What do you do when your child loses their beloved cuddly toy?
- Credit: Archant
There is a little girl in Essex who is going to have a very unhappy birthday tomorrow if we can’t help her, writes Ellen Widdup.
Florence, who is about to turn four, has lost Fred.
And her parents have launched a nationwide hunt to find this treasured member of the family.
Fred, in case you were wondering, is a toy rabbit.
He stands at about 23cm tall, is tawny brown and has the well-worn look of an animal that has been cuddled continuously for 1,460 days - which he has.
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I commiserate with Florence, who mislaid the bunny in the Meadows Shopping Centre, Chelmsford, on New Year’s Day.
But I also sympathise with her parents.
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After all, I have been in their position myself. I only wish I had had the good sense to kickstart a viral media campaign to locate my son’s monkey when he vanished three years ago.
Psychologists call them “transitional objects” – items that help infants move from attachment to their parents to increasing independence.
Charlie Brown had his blanket. Andy had Woody and Buzz. Harper Beckham has her dummy.
My son had Mr Banana or “Nana”, which was one of his first words, not long after Mama and Dada.
Nana was his friend, comforter and companion. They went everywhere together.
Nobody else would do at naptime, teatime, sad times or bedtime.
And then one day after bath we couldn’t find him.
We looked everywhere. Under beds, in cupboards, in every bag and box and nook and cranny.
We retraced our steps, phoned the local swimming pool, the children’s centre, the baby gym.
We scoured the school playground, dipped in the lost property, walked the streets hoping some kind soul would have left him hanging off a railing waiting to be found.
But Nana was nowhere in sight.
Of course there were tears and tantrums. There was whimpering, sobbing and other heart-wrenching noises that made me feel utterly helpless.
Days passed, then weeks but no monkey was found and finally I started searching online for another one.
I knew whatever replacement I found wouldn’t smell the same. It wouldn’t have the bit of ear that had been slightly chewed away during my son’s teething years.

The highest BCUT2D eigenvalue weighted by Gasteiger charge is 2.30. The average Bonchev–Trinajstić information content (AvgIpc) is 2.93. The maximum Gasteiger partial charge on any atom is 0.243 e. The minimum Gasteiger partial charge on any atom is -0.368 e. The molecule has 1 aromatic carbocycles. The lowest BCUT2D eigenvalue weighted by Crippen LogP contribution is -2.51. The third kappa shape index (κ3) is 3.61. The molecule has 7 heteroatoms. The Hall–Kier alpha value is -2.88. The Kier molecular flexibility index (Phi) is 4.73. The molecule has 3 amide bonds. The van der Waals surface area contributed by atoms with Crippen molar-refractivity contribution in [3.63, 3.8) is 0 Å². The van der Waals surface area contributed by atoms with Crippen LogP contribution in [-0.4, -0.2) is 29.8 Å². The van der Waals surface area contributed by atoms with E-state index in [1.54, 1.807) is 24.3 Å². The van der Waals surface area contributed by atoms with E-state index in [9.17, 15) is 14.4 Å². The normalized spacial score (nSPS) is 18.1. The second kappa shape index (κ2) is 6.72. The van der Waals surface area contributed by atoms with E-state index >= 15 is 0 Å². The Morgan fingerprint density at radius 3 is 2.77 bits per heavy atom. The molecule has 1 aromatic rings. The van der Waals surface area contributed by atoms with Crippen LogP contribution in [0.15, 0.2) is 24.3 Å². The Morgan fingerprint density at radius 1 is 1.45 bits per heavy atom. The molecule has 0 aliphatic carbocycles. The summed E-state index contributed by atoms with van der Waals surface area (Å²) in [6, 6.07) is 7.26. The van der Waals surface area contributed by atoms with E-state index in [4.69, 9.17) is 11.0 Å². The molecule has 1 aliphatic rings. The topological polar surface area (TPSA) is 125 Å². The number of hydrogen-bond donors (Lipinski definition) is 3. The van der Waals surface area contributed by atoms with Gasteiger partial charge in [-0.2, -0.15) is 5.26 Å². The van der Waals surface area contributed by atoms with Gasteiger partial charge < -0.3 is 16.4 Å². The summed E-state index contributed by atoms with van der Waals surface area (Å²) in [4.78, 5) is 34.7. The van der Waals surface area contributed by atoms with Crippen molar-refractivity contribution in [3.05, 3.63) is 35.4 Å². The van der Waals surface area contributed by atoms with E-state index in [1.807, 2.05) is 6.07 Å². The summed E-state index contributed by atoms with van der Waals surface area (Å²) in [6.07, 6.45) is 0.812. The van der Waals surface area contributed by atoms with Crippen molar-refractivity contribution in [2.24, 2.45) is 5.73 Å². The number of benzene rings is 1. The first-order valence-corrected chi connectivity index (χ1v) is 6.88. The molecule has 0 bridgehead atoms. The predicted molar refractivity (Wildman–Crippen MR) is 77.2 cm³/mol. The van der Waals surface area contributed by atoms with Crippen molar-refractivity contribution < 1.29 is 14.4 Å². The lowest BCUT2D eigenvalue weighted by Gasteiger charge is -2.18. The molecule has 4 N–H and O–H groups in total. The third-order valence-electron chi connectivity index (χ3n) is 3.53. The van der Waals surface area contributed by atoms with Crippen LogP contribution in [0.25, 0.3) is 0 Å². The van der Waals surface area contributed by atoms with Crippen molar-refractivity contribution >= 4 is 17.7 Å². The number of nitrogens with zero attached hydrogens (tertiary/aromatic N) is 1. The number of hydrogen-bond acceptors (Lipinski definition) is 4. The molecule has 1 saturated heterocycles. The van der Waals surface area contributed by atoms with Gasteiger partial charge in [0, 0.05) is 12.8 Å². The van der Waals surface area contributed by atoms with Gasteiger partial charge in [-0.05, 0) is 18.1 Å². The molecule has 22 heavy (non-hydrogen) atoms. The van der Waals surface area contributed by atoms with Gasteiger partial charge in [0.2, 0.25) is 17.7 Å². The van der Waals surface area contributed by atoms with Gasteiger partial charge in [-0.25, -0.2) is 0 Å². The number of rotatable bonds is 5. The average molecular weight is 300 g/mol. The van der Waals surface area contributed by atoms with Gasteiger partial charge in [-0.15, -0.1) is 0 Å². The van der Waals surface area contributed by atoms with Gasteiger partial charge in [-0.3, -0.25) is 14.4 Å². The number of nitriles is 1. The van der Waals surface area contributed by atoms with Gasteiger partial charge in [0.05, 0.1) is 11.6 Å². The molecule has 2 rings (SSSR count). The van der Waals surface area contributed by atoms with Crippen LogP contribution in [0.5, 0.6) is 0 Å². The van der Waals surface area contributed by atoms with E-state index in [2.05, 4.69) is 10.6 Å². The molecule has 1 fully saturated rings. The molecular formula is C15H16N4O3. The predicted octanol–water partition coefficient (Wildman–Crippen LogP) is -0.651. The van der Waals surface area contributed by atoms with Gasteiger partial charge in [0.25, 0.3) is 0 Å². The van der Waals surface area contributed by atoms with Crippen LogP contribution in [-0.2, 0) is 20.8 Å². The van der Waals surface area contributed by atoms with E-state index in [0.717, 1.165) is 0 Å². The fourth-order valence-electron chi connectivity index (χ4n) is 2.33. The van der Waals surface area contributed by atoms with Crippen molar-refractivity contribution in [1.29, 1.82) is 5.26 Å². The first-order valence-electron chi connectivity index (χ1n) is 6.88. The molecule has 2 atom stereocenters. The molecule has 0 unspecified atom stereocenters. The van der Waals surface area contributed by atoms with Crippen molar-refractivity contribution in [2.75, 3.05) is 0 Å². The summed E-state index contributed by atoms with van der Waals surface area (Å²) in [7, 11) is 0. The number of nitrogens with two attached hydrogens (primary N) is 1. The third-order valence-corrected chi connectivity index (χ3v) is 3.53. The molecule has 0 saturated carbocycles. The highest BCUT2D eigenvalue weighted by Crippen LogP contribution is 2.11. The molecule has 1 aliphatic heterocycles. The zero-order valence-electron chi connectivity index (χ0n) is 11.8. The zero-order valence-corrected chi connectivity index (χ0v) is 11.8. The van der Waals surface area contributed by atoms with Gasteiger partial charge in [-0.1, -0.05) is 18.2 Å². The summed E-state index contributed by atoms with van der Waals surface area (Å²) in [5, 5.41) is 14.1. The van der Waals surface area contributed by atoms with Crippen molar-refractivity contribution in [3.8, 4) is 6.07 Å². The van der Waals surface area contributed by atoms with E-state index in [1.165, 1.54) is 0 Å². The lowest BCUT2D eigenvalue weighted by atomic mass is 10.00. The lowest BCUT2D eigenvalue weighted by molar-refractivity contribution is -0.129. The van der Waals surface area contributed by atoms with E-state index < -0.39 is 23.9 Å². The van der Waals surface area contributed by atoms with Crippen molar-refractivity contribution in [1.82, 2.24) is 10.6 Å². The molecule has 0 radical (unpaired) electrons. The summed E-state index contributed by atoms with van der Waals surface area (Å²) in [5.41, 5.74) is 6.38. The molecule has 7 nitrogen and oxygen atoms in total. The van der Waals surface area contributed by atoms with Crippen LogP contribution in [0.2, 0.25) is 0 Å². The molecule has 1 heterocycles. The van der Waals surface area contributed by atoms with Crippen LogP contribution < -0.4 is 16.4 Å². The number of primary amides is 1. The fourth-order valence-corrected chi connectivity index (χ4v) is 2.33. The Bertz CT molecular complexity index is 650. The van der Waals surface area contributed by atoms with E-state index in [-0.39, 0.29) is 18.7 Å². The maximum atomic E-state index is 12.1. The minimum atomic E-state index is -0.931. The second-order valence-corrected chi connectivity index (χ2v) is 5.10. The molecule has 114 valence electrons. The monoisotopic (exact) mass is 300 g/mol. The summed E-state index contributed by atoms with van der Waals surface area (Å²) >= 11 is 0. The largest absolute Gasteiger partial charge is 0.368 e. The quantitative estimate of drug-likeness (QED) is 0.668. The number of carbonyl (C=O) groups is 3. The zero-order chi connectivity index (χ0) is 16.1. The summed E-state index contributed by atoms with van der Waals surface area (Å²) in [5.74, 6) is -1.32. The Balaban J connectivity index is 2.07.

It wouldn’t have the frayed label that he attempted to cut off with a pair of stolen scissors. It wouldn’t be Nana.
But I hoped it would help relieve the pain to have a duplicate.
This story doesn’t end well. The stuffed toy had been discontinued and there was nothing like it to be found on eBay.
Every year since I have bought him another monkey hoping to fill the void.
But, while these apes are all gratefully received and lined up with pride on his bed, he still leaves a space for Nana.
“Just in case he comes home,” he says, patting the empty spot on his cushion.
It’s ridiculous I know. But actually it’s not so hard to understand.
My own favourite childhood toy – Pooky, a mangy old cat with a bell in her tale – is still going strong.
And I know many other adults who also hang on to a prized plaything out of nostalgia, for comfort or as a memento of times when life was simple and straightforward.
Lost toys have been the inspiration for so many classic children’s stories and films.
Who can read Shirley Hughes’ Dogger to their child without welling up? What about Rosemary Billam’s Alpaca? Or Helen Cooper’s Tatty Ratty?
And we can all grasp the importance of the relationships in Toy Story.
It is little wonder therefore that there is a website – Teddy Bear Lost and Found – with 12,000 followers dedicated to reuniting people with their missing toys.
Started as a simple Facebook page in September 2012 by a kind of caped crusader for lost toys who refuses to reveal her name – it quickly snowballed.
There are now hundreds of lost and found toys on the database - around 60 of which have been claimed by their owners and made their way home.
Other individuals are still hoping to be reunited with their cuddly friends.
Among them is former lawyer Jena Peng, 37, who was devastated after he took teddy bears Cinny Baby and Bahad on a “date” night in London this Christmas and left them behind in an ice cream parlour.
Oxford-educated Mr Peng, who sold his collection of rare Steiff bears last year for more than £90,000, began collecting antique cuddly toys in 2002 and the two three-inch bears he has mislaid are each worth £250.
Also on the site is a girl looking for a doll in a blue jumper, left behind on a train ride from Clapham Junction to Crewkerne on December 23 and a boy who is pining for a yellow bear with floppy arms who was last seen at Heathrow airport terminal four.
There’s even a soft toy who was rescued from the water off Port Hardy BC Canada looking to find his way home.
And, of course, there is Florence, desperate to locate Fred. I hope she finds him.
And I hope, like me, her parents have learnt a valuable lesson. After all, they have other, younger children too.
My littlest is only eight weeks old but is already forming an attachment to a blue striped zebra.
Last week I went out and bought four more.
Just in case.